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Peter R. Galle, MD, discusses the patient-reported outcomes results from the Phase III IMbrave150 study, which he presented at the 2020 Gastrointestinal Cancers Symposium
Peter R. Galle, MD, the director of the Medical Department at the University Medical Center Mainz and president-elect of the German Association for the Study of the Liver, discusses patient-reported outcomes results from the phase III IMbrave150 trial, which he presented at the 2020 Gastrointestinal Cancers Symposium.
In the trial, patients with unresectable hepatocellular carcinoma were randomized 2:1 to receive either atezolizumab (Tecentriq) plus bevacizumab (Avastin) or sorafenib (Nexavar) until loss of clinical benefit or unacceptable toxicity. Topline findings presented at the 2019 ESMO Asia Congress showed that the frontline combination resulted in a 42% in the risk of disease progression or death compared with sorafenib.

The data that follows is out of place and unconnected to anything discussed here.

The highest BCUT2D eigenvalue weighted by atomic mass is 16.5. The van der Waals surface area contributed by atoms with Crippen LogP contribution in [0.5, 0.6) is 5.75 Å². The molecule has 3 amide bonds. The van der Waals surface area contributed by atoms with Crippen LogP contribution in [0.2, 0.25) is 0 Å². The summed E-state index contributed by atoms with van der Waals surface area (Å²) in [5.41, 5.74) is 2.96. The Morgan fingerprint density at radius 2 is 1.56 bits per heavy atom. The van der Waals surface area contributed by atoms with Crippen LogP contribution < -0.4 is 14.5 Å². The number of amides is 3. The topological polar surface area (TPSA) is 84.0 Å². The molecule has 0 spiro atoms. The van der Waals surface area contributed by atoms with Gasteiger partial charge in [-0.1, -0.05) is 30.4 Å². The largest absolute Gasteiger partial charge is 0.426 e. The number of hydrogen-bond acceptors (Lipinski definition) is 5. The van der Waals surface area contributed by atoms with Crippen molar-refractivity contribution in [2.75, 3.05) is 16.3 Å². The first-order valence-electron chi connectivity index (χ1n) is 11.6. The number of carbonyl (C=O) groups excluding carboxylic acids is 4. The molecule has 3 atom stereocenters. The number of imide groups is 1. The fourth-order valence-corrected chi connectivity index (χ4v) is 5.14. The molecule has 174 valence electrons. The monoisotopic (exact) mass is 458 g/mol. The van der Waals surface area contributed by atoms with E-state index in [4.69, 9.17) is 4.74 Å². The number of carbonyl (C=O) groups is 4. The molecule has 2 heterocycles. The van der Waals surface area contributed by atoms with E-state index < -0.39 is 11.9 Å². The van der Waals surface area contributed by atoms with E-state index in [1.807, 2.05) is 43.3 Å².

A prespecified secondary end point of the trial was time to deterioration of patient-reported quality of life as well as physical and role functioning. As such, patients completed questionnaires prior to treatment, every 3 weeks while on treatment, and every 3 months after treatment discontinuation or disease progression.
Investigators learned that at each cycle where patients were compared with baseline, a lower proportion of those receiving the atezolizumab/bevacizumab combination showed a deterioration compared with sorafenib, says Galle. The combination was better tolerated and the quality of life of patients who received it was also more favorable than those who received sorafenib, Galle added. The data were consistent throughout the different scales that were assessed.
Additionally, an exploratory analysis assessed toxicities in patients with HCC and showed that these symptoms were delayed in those who received atezolizumab plus bevacizumab compared with those who received sorafenib, concludes Galle.